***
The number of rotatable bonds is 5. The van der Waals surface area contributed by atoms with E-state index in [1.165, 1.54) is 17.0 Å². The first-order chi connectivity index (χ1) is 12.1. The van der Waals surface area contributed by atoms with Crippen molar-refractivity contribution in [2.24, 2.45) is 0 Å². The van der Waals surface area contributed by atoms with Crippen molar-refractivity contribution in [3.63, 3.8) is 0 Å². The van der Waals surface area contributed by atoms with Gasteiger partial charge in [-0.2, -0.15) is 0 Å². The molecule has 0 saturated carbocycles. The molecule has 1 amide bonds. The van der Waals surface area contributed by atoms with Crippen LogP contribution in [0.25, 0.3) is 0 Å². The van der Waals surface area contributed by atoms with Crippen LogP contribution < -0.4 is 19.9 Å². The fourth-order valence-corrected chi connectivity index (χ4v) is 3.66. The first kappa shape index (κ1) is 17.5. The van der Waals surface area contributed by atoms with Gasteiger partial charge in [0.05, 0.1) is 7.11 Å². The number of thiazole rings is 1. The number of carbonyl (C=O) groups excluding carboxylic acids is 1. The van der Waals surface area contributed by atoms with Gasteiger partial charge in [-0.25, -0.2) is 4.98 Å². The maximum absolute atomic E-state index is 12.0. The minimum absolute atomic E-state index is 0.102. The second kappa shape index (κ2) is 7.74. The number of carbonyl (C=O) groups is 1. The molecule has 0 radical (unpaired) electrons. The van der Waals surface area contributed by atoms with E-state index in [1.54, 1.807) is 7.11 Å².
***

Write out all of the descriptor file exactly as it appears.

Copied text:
The number of rotatable bonds is 5. The van der Waals surface area contributed by atoms with E-state index in [1.165, 1.54) is 17.0 Å². The first-order chi connectivity index (χ1) is 12.1. The van der Waals surface area contributed by atoms with Crippen molar-refractivity contribution in [2.24, 2.45) is 0 Å². The van der Waals surface area contributed by atoms with Crippen molar-refractivity contribution in [3.63, 3.8) is 0 Å². The van der Waals surface area contributed by atoms with Gasteiger partial charge in [-0.2, -0.15) is 0 Å². The molecule has 0 saturated carbocycles. The molecule has 1 amide bonds. The van der Waals surface area contributed by atoms with Crippen LogP contribution in [0.25, 0.3) is 0 Å². The van der Waals surface area contributed by atoms with Crippen LogP contribution < -0.4 is 19.9 Å². The fourth-order valence-corrected chi connectivity index (χ4v) is 3.66. The first kappa shape index (κ1) is 17.5. The van der Waals surface area contributed by atoms with Gasteiger partial charge in [0.05, 0.1) is 7.11 Å². The number of thiazole rings is 1. The number of carbonyl (C=O) groups excluding carboxylic acids is 1. The van der Waals surface area contributed by atoms with Gasteiger partial charge in [-0.25, -0.2) is 4.98 Å². The maximum absolute atomic E-state index is 12.0. The minimum absolute atomic E-state index is 0.102. The second kappa shape index (κ2) is 7.74. The number of carbonyl (C=O) groups is 1. The molecule has 0 radical (unpaired) electrons. The van der Waals surface area contributed by atoms with E-state index in [1.54, 1.807) is 7.11 Å².